A guide on using timelines to help recall by interviewees
Based on research by CREST member Professor Lorraine Hope (Portsmouth) we have written a guide outlining The Timeline Technique. This technique can be used by interviewers to help interviewees by giving them an intuitive way of organising their recall and reporting, which makes it easier to organise their thoughts and reduces demands on working memory.
We use our ‘working memory’ to temporarily store and manage the information required to carry out complex cognitive tasks such as reasoning, decision-making, and organising recalled information. Working memory has a limited capacity and can easily become overloaded. Recalling details about complex events that happened over a period of time is difficult for most people because it places a lot of demands on this working memory.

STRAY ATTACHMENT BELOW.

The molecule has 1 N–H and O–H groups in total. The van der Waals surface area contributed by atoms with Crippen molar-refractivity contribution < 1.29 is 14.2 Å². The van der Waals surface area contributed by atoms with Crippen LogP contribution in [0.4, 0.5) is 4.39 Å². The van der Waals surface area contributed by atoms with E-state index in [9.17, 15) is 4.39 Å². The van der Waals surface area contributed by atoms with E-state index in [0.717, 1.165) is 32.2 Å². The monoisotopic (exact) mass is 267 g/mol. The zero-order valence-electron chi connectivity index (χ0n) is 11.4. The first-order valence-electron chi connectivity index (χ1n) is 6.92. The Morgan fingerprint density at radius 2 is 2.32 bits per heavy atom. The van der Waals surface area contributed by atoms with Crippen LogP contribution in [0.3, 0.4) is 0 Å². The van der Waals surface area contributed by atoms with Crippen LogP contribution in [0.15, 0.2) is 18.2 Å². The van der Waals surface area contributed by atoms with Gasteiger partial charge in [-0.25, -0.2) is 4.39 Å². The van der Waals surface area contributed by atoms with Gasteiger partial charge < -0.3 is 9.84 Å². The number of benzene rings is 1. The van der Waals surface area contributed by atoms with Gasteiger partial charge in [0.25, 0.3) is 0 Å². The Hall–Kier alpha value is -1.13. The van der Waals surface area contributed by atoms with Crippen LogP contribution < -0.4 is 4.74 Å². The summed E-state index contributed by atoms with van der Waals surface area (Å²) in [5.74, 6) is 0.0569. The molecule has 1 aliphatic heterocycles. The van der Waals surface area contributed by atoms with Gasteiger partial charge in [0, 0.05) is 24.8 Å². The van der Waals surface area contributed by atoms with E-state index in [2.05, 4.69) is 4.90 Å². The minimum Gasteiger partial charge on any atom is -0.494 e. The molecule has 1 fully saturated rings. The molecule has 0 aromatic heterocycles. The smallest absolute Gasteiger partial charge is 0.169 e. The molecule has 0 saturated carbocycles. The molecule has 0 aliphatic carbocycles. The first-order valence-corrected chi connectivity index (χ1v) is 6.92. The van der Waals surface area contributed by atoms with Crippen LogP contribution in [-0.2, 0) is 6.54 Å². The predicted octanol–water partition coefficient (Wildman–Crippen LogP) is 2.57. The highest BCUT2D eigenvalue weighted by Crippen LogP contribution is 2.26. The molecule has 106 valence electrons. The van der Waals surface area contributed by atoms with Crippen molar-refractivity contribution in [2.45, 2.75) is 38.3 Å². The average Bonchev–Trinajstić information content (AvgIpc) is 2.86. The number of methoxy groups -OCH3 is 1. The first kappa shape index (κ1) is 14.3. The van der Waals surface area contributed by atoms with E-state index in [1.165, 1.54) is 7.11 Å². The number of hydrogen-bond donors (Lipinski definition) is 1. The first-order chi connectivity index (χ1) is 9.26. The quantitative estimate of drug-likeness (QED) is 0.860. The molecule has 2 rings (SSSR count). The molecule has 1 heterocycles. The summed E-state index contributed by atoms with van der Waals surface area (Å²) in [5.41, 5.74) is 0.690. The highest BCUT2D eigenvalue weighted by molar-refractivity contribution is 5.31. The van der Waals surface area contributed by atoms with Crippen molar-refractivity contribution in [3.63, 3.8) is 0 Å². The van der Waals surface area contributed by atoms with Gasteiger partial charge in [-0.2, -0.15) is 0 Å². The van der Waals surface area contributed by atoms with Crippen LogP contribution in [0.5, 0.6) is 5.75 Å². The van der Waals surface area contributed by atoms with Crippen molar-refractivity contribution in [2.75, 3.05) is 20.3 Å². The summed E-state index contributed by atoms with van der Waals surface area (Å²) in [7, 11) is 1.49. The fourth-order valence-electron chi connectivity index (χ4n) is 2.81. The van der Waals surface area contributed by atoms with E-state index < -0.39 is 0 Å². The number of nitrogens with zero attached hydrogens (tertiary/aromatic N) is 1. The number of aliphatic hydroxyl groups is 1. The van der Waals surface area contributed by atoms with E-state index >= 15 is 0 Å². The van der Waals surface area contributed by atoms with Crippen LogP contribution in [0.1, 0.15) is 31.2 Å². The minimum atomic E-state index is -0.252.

Compared to a ‘free recall’ technique (e.g., “tell me everything you can remember about the events”), The Timeline Technique:
- is easier for the interviewee because it supports the remembering process
- typically yields more detail about descriptions of people, actions they took, sequences, and verbatim quotes
- enables the interviewer to access a detailed initial understanding of the interviewee’s experiences over the relevant time period.
You can download the guide here: 16-002-01.pdf.
The guide will take five minutes to read.
If you are interested in reading some of the research behind the guide, please see this paper.